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Speaking Client: Explaining Tech Stuff to Non-Tech People

Jim True
April 21, 2017

Speaking Client: Explaining Tech Stuff to Non-Tech People

This talk will cover the necessary skills to communicate complicated subjects to non-technical people. We'll discuss the Communication Toolkit, the stages of the Project Lifecycle and Scope Creep.

Jim True

April 21, 2017

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  1. Speaking Client:
 Explaining Technical Stuff to
 Non-Technical People Introduction to

    Communication Skills,
 the Project Lifecycle & Scope Creep
  2. They decide to drop in on the Earth to see

    if they can find any intelligent species to help
  3. They decide to start their search in the North American

    province, the Nation’s Capitol, Washington DC
  4. Be Happy To, but I’m teaching a class on Talking

    Tech Stuff to Non-Tech People. Think you can assist me?
  5. YES! We’d love to! 
 Growing a new engine will

    take a month minimum.
 Let’s start by cleaning up this “screen clutter”
 Toolkit • Context • Empathy / Perspective •

    Common Ground • Comparisons & Analogies • Clarify by Asking Questions
  7. Context Matters! Does this mean what I think it means?

    And it can mean different things depending on the ‘context’ in which I’m using them.
  8. Perspective & Empathy You can’t know how hard something is

    until you walk a mile in someone else’s shoes. You also can’t explain something if you don’t try to see it from their perspective.
  9. Common Ground Speak at the SAME Level Don’t speak down

    to someone (insults their intelligence or ability to understand) & Don’t Speak over their heads. Avoid Jargon, Acronyms and words that have multiple meanings (context!)
  10. Make Comparisons with Analogy It’s much easier to explain something

    if you can give someone a more common frame of reference that ‘works’ the same way. Find analogies with your audience/client and use them!
  11. Clarify by Asking Questions Ask the person, often, if they’re

    following what you’re explaining or providing what you expect. Have them explain the problem back to you, so you can clarify they understood what you communicated.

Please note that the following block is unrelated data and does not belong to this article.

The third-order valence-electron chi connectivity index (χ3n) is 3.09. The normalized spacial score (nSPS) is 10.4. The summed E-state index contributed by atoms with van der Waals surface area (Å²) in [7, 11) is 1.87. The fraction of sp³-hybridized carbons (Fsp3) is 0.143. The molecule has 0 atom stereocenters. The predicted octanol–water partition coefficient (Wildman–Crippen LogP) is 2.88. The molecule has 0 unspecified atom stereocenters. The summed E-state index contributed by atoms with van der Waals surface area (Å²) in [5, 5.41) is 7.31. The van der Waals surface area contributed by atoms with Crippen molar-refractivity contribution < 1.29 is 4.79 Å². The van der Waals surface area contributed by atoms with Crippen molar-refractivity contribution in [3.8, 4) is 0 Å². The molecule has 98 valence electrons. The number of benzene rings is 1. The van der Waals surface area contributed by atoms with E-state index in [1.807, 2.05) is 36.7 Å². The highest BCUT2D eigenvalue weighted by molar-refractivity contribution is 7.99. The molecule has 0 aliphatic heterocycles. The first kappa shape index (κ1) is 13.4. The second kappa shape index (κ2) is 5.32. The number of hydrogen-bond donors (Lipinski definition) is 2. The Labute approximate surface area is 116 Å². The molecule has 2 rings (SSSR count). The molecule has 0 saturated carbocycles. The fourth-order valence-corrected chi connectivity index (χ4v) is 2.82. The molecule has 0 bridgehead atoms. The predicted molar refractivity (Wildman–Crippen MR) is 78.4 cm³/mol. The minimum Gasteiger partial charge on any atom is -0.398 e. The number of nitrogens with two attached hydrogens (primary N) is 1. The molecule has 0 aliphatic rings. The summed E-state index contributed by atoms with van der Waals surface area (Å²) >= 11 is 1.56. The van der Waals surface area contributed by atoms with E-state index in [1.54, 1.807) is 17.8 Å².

12. The PROJECT Lifecycle Everything that takes time to complete is

    a Project. Anything you want to manage, has these same steps:
 ‣ Discovery ‣ Design ‣ Develop ‣ Delivery ‣ Deploy
  13. DISCOVERY “Is what you say you want what you really

    want and do you know what I mean when I say what I want?” DEFINE what the project is expected to accomplish. Build Requirements, create the DEFINITION of the project.
  14. DESIGN Make a mockup, a drawing, a demo, or something

    that doesn’t take too much effort to give a visual/sensory/tangible representation of what the client wants. Can be called the REFINE stage, because changes help clarify the DEFINITION.
  15. DEVELOP Put all the time and effort in Discovery and

    Design to actually CREATE what the project requires. Also known as the BUILD phase, because at this point, you can’t go back without destroying.
  16. DELIVERY Provide the finished project to the client in a

    way that they can ‘test’ and ‘kick the tires’. Project can be tested, investigated for “little” changes/fixes/bugs. Client will make a list of changes from actually using the product. This is the PUNCH LIST.
  17. DEPLOY “Putting the baby out into the world and seeing

    if it floats.” This is also, usually, when ownership changes hands of the project to the requestor.

    Steps/Stages in
 Project Lifecycle Milestone Dates Payments Due
  19. SCOPE CREEP DESIGN DEVELOP DELIVER Changes in Scope made After

    Discovery, mean the project may have to jump back to the prior milestone or Start Over from scratch.

    make changes the closer to the end of the project as well. $ $ $ $ $ $ $ $ $ $ $ $ $
  21. DISCOVERY is CRITICAL This is why you spend the necessary

    time in the Discovery Phase. It will always cost more resources & time to change a project after it leaves Discovery.
  22. Speaking of Discovery The book "Start With The Why" outlines

    how you achieve more by focusing on the underlying reasons why people do what they do. In WordPress development discovery, using the principles outlined in the book, we can turn a small request into a much larger one by figuring out the business problems associated with the request, and proposing a larger solution which resolves the underlying problems. “Start with the Why, Leave with a Bigger Check” Thursday, June 1, @ 6:30pm
 Iron Yard, St Pete
  23. Tampa Bay WordPress Meetups Monthly in St Pete @ Iron

 1st Thursdays every Month http://tampabaywp.org | @tampabaywp Slack Chat | Facebook Group | Meetup